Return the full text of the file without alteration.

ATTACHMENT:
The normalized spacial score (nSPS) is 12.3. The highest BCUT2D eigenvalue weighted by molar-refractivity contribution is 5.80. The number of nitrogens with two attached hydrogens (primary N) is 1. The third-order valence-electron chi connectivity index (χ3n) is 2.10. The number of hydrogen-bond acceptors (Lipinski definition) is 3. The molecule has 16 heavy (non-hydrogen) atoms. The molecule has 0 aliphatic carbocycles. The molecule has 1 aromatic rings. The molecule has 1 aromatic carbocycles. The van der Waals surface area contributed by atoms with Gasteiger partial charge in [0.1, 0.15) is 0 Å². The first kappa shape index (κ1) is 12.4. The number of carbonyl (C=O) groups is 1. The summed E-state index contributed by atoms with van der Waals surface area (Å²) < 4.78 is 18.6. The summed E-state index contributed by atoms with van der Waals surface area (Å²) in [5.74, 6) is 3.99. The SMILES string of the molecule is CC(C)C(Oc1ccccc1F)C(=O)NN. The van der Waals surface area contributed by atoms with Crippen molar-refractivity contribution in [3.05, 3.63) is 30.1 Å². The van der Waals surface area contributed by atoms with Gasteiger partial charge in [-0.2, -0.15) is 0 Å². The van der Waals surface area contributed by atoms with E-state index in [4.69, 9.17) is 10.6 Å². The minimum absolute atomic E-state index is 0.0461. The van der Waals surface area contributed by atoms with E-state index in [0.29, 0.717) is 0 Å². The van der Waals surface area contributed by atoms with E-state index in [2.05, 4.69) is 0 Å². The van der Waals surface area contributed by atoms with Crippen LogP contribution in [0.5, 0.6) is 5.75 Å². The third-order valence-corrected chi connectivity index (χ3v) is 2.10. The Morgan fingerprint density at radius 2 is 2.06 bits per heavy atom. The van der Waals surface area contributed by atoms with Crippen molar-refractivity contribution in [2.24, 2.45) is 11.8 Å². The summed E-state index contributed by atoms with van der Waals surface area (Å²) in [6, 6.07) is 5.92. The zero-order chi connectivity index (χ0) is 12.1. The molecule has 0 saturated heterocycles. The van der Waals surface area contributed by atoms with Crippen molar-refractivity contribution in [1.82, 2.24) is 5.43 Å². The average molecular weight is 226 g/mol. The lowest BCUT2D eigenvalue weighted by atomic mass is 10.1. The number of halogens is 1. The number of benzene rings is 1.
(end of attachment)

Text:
The normalized spacial score (nSPS) is 12.3. The highest BCUT2D eigenvalue weighted by molar-refractivity contribution is 5.80. The number of nitrogens with two attached hydrogens (primary N) is 1. The third-order valence-electron chi connectivity index (χ3n) is 2.10. The number of hydrogen-bond acceptors (Lipinski definition) is 3. The molecule has 16 heavy (non-hydrogen) atoms. The molecule has 0 aliphatic carbocycles. The molecule has 1 aromatic rings. The molecule has 1 aromatic carbocycles. The van der Waals surface area contributed by atoms with Gasteiger partial charge in [0.1, 0.15) is 0 Å². The first kappa shape index (κ1) is 12.4. The number of carbonyl (C=O) groups is 1. The summed E-state index contributed by atoms with van der Waals surface area (Å²) < 4.78 is 18.6. The summed E-state index contributed by atoms with van der Waals surface area (Å²) in [5.74, 6) is 3.99. The SMILES string of the molecule is CC(C)C(Oc1ccccc1F)C(=O)NN. The van der Waals surface area contributed by atoms with Crippen molar-refractivity contribution in [3.05, 3.63) is 30.1 Å². The van der Waals surface area contributed by atoms with Gasteiger partial charge in [-0.2, -0.15) is 0 Å². The van der Waals surface area contributed by atoms with E-state index in [4.69, 9.17) is 10.6 Å². The minimum absolute atomic E-state index is 0.0461. The van der Waals surface area contributed by atoms with E-state index in [0.29, 0.717) is 0 Å². The van der Waals surface area contributed by atoms with E-state index in [2.05, 4.69) is 0 Å². The van der Waals surface area contributed by atoms with Crippen LogP contribution in [0.5, 0.6) is 5.75 Å². The third-order valence-corrected chi connectivity index (χ3v) is 2.10. The Morgan fingerprint density at radius 2 is 2.06 bits per heavy atom. The van der Waals surface area contributed by atoms with Crippen molar-refractivity contribution in [2.24, 2.45) is 11.8 Å². The summed E-state index contributed by atoms with van der Waals surface area (Å²) in [6, 6.07) is 5.92. The zero-order chi connectivity index (χ0) is 12.1. The molecule has 0 saturated heterocycles. The van der Waals surface area contributed by atoms with Crippen molar-refractivity contribution in [1.82, 2.24) is 5.43 Å². The average molecular weight is 226 g/mol. The lowest BCUT2D eigenvalue weighted by atomic mass is 10.1. The number of halogens is 1. The number of benzene rings is 1.